The operationalization of the AfCFTA has the capacity to change the global economic landscape and boost intra-regional trade across the continent.

 Striving for food security
Agriculture will once again come under the spotlight this year following subdued and low rainfall in previous farming seasons including averse weather and climatic conditions such as floods, drought and cyclones.

In this regard, SADC Member States are expected to approve as well as implement measures aimed at improving the food security situation in the region.

These measures include assisting affected populations with food supplies as well as providing emergency livestock supplementary feeding to save livestock, and importing grain to supplement their reduced yields.

Other initiatives are the establishment of vibrant disaster risk strategies as well as the mainstream of Disaster Risk Reduction strategies in all national and regional programmes to ensure better and coordinated response to address the effects of climate change.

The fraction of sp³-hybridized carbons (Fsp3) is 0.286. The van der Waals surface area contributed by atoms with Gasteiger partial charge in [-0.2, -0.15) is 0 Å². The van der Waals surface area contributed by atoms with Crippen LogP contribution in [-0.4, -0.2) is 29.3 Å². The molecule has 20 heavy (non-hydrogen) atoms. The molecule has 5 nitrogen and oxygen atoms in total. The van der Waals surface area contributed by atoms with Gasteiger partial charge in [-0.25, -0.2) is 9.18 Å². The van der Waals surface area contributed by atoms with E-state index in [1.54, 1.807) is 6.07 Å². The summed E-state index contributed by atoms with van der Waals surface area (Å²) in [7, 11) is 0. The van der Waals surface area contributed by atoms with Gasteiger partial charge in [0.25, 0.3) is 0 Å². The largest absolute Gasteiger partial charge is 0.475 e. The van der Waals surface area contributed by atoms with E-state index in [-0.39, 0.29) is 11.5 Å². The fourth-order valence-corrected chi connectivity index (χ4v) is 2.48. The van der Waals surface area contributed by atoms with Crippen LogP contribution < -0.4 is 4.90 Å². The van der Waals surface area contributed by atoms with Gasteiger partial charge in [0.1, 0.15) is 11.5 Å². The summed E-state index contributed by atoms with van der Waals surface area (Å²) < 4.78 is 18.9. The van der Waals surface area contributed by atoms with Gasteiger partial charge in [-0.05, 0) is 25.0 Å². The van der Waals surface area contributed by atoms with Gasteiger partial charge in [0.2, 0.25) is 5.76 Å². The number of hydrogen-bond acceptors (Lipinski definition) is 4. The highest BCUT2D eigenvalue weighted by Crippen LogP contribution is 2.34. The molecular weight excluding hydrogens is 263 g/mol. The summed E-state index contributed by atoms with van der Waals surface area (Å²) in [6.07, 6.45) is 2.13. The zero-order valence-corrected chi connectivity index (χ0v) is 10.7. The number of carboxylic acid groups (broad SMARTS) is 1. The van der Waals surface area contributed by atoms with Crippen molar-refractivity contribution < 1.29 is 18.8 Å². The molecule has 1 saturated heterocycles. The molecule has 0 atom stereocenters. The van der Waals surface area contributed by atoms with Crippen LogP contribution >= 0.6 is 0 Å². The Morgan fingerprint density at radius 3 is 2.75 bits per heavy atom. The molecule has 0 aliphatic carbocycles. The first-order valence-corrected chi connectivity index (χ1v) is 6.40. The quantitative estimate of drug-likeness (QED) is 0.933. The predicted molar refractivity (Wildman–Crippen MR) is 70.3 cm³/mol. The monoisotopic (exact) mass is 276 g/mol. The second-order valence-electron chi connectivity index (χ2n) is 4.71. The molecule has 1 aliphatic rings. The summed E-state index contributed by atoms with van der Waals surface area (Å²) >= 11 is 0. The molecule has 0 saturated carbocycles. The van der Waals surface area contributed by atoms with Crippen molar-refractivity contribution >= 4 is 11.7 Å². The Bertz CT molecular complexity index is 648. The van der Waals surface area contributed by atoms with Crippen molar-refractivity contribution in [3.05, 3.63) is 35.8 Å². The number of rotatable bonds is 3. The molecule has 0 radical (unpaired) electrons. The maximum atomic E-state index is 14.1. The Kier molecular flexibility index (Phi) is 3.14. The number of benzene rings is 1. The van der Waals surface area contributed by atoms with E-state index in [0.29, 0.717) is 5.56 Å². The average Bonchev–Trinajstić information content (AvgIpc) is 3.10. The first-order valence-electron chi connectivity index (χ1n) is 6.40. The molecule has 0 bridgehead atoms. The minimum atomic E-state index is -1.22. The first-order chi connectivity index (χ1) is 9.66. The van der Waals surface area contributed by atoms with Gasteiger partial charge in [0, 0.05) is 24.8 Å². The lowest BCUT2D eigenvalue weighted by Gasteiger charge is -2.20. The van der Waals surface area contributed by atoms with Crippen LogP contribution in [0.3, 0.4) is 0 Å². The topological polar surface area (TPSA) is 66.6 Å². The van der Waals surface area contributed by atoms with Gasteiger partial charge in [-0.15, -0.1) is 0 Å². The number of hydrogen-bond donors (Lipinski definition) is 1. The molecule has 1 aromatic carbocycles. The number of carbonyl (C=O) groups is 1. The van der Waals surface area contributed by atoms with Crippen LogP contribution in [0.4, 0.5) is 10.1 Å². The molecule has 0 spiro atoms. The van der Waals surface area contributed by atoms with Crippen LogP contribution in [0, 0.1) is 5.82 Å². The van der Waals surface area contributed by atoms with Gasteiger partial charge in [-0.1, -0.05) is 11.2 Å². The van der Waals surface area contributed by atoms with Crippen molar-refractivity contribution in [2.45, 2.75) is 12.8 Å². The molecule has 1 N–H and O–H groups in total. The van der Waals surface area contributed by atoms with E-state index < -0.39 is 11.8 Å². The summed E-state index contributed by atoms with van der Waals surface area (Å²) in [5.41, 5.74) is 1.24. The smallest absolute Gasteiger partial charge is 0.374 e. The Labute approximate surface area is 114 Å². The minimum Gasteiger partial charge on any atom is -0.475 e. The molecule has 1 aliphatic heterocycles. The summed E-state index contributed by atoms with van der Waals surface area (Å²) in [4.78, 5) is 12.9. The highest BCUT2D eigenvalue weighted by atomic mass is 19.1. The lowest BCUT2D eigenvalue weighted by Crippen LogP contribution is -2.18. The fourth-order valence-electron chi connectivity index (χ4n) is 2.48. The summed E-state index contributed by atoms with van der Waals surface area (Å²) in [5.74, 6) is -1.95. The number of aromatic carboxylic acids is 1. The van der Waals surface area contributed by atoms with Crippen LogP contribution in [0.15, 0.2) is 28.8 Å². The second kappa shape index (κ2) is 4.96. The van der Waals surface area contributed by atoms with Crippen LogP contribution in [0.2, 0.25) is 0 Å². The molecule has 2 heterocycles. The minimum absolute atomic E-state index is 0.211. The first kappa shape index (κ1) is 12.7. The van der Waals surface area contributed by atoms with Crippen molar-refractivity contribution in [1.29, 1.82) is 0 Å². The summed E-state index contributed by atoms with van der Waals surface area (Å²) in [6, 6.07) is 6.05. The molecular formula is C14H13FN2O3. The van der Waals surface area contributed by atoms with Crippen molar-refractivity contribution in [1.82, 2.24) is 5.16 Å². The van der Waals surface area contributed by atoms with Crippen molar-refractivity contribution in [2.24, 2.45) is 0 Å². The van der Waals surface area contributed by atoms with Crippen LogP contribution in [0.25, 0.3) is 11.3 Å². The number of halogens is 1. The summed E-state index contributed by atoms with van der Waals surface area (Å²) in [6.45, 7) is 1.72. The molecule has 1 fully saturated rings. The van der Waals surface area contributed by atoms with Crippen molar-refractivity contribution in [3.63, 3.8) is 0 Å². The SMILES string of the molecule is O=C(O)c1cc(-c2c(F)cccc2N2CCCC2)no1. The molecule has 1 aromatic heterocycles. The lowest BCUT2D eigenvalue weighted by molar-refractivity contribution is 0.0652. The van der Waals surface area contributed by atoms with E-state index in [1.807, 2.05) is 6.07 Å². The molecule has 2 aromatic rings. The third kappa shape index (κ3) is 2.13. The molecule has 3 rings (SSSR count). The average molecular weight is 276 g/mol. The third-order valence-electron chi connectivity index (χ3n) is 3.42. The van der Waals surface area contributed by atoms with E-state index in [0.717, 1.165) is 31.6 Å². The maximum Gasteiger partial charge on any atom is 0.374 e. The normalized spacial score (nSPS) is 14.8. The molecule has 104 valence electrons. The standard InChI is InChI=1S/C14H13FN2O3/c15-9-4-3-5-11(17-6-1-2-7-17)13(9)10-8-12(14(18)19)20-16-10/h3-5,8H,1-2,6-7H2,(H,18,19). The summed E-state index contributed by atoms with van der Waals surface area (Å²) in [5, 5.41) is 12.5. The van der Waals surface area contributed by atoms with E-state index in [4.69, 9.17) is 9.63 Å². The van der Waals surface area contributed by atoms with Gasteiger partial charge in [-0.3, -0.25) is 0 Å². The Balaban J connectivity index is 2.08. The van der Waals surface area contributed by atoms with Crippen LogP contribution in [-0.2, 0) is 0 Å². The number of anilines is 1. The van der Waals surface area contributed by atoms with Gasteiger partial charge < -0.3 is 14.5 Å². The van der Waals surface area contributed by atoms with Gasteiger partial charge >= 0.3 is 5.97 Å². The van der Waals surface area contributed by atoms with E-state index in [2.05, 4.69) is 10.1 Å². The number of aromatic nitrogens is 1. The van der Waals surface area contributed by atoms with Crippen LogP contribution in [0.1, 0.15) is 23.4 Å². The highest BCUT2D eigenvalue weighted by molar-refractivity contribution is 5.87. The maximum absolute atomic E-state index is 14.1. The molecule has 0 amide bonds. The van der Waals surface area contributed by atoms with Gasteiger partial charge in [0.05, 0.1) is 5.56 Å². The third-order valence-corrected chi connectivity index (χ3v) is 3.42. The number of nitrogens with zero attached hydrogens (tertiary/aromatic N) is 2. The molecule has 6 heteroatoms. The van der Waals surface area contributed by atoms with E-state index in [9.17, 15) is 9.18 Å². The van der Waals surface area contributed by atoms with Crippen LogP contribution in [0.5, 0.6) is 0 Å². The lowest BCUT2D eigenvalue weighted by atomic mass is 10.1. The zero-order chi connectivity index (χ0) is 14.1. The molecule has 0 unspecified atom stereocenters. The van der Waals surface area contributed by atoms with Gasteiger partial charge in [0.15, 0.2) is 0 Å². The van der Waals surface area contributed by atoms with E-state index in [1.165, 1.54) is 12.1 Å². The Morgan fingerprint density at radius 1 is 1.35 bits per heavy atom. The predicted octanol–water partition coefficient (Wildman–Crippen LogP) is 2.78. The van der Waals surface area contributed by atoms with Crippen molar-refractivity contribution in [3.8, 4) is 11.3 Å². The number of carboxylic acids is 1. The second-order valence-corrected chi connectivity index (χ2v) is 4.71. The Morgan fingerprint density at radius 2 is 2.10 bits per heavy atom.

40th SADC Summit
The region will convene its annual 40th SADC Summit in Mozambique in August to track and advance the implementation of its integration agenda.

At the summit, Mozambican President Filipe Nyusi of Mozambique will assume the rotating SADC chair from his Tanzanian counterpart, John Pombe Joseph Magufuli.

President Mokgweetsi Masisi of Botswana will become the Chairperson of the Organ on Politics, Defence and Security Cooperation from President Emmerson Mnangagwa of Zimbabwe.

The SADC Organ is responsible for promoting peace and security in the SADC region. It is mandated to steer and provide Member States with direction regarding matters that threaten peace, security and stability in the region.

Southern African News Features offers a reliable source of regional information and analysis on the Southern African Development Community, and is provided as a service to the SADC region. 

This article may be reproduced with credit to the author and publisher.

SANF is produced by the Southern African Research and Documentation Centre (SARDC), which has monitored regional developments since 1985.      Email sanf[at]